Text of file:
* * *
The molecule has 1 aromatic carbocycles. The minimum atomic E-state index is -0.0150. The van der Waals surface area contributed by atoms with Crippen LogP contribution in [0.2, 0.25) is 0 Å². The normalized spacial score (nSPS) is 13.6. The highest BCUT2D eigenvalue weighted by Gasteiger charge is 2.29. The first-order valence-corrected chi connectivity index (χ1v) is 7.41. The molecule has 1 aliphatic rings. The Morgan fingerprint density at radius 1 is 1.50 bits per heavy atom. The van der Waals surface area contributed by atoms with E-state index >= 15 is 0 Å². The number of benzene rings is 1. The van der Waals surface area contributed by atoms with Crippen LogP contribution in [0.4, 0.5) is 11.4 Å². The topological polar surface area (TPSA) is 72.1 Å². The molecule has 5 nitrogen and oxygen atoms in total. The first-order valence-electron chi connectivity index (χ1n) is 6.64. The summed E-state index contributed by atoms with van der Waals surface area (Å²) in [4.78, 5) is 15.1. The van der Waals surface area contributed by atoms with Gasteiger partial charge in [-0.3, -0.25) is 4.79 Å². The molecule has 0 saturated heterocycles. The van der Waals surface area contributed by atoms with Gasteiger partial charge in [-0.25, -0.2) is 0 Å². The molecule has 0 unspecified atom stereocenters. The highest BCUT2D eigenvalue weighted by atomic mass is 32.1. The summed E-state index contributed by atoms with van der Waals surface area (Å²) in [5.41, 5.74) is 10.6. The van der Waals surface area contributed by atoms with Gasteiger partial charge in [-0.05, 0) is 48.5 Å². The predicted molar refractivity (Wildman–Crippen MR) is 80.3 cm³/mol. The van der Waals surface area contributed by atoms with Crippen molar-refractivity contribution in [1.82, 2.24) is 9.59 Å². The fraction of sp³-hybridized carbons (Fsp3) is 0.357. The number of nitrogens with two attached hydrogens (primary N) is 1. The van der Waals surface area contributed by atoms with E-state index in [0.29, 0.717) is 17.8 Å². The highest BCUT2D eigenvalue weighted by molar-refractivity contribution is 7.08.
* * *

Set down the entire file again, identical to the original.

The molecule has 1 aromatic carbocycles. The minimum atomic E-state index is -0.0150. The van der Waals surface area contributed by atoms with Crippen LogP contribution in [0.2, 0.25) is 0 Å². The normalized spacial score (nSPS) is 13.6. The highest BCUT2D eigenvalue weighted by Gasteiger charge is 2.29. The first-order valence-corrected chi connectivity index (χ1v) is 7.41. The molecule has 1 aliphatic rings. The Morgan fingerprint density at radius 1 is 1.50 bits per heavy atom. The van der Waals surface area contributed by atoms with E-state index >= 15 is 0 Å². The number of benzene rings is 1. The van der Waals surface area contributed by atoms with Crippen LogP contribution in [0.4, 0.5) is 11.4 Å². The topological polar surface area (TPSA) is 72.1 Å². The molecule has 5 nitrogen and oxygen atoms in total. The first-order valence-electron chi connectivity index (χ1n) is 6.64. The summed E-state index contributed by atoms with van der Waals surface area (Å²) in [4.78, 5) is 15.1. The van der Waals surface area contributed by atoms with Gasteiger partial charge in [-0.3, -0.25) is 4.79 Å². The molecule has 0 saturated heterocycles. The van der Waals surface area contributed by atoms with Gasteiger partial charge in [-0.25, -0.2) is 0 Å². The molecule has 0 unspecified atom stereocenters. The highest BCUT2D eigenvalue weighted by atomic mass is 32.1. The summed E-state index contributed by atoms with van der Waals surface area (Å²) in [5.41, 5.74) is 10.6. The van der Waals surface area contributed by atoms with Gasteiger partial charge in [-0.05, 0) is 48.5 Å². The predicted molar refractivity (Wildman–Crippen MR) is 80.3 cm³/mol. The van der Waals surface area contributed by atoms with Crippen molar-refractivity contribution in [1.82, 2.24) is 9.59 Å². The fraction of sp³-hybridized carbons (Fsp3) is 0.357. The number of nitrogens with two attached hydrogens (primary N) is 1. The van der Waals surface area contributed by atoms with E-state index in [0.29, 0.717) is 17.8 Å². The highest BCUT2D eigenvalue weighted by molar-refractivity contribution is 7.08.